If Your Boss Thinks Youâ€™re Awesome, You Will Become More Awesome
The impact is real.
If your boss thinks youâ€™re awesome, will that make you more awesome?Â This question came to us recently, when we were working with the top three levels of management in a multinational. Â When asked to rate their direct reports on 360 evaluations, some managers consistently rated everyone higher, and others consistently lower, than the average. We wondered if this was a result of bias, and what effect it had on the people who worked for them.
To understand this better we looked at a larger set of 360 data to identify 50 of the companyâ€™s managers who rated their direct reports significantly more positively than everyone else on a five-point scale (that is, they gave a higher percentage of their subordinates top marks than their colleagues did, skewing the curve to the right, as in Lake Woebegone, where everyone is above average). We also identified 31 managers who consistently rated their direct reports significantly lower than their colleagues, skewing their curves to the left.
The difference is stark: Only 18.4% of the people working for the â€śpositive-ratingâ€ť managers, or the easy graders, were judged as merely â€ścompetentâ€ť (that is, just average) compared with fully 51.4% of those working for the â€śnegative-ratingâ€ť managers, clearly the harder graders. While neither group judged even 1% of their workers as truly problematic and in need of significant improvement, almost 14% of those working for the negative-rating managers were judged to need some improvement compared with only 3% of those working for the positive-rating bosses.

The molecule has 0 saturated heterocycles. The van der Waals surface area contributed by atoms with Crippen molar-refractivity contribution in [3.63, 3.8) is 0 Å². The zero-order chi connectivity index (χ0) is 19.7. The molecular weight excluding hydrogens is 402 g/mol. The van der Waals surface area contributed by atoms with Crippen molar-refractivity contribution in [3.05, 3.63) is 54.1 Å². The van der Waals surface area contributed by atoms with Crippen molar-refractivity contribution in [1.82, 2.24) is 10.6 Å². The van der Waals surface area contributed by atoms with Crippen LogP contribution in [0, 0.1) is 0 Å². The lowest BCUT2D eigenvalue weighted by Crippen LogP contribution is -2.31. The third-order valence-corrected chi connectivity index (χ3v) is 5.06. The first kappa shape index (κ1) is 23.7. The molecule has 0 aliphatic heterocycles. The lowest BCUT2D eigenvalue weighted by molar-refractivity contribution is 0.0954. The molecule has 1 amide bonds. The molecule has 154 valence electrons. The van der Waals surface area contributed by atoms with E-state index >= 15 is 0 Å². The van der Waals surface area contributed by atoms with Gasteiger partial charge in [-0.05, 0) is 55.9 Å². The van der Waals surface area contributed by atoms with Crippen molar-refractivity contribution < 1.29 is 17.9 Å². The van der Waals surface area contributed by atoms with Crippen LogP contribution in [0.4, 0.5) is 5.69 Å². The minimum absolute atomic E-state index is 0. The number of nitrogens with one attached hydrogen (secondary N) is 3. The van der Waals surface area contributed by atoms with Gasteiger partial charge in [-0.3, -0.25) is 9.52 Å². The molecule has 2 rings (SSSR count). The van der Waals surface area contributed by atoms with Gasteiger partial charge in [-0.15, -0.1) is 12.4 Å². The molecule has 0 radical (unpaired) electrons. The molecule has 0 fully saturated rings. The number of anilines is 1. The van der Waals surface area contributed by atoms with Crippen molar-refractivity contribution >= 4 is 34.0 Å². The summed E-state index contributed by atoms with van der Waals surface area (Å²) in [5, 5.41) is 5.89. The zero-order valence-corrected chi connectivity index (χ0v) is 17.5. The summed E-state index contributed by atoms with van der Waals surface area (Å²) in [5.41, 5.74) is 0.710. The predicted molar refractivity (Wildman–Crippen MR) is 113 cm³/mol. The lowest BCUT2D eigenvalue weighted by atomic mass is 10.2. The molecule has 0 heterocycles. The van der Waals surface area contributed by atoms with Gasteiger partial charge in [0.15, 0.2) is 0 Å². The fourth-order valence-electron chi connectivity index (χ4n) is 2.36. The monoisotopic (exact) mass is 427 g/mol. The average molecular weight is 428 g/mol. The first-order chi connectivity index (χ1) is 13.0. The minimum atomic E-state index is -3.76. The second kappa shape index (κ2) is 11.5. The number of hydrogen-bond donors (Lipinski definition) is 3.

Itâ€™s hard to parse the meaning of these data. Are the positive-rating managers indulging in grade inflation? Do the lower ratings actually represent a more objective and deserved analysis of a subordinateâ€™s performance? (After all, it does follow the standard bell curve.) Or perhaps the ratings are in some way self-fulfilling, and the leaders who see the best in their people actually make them better, while those who look more critically make their subordinates worse.
We favor that second interpretation, since whether deserved or not, the psychological effect of these ratings was dramatic. Anyone who joined us in the discussions with the subordinates of these two sets of managers would have instantly seen theÂ impact. The people whoâ€™d received more positive ratings felt lifted up and supported. And that vote of confidence made them more optimistic about future improvement. Â Conversely, subordinates rated by the consistently tougher managers were confused or discouragedâ€”often both. They felt they were not valued or trusted, and that it was impossible to succeed.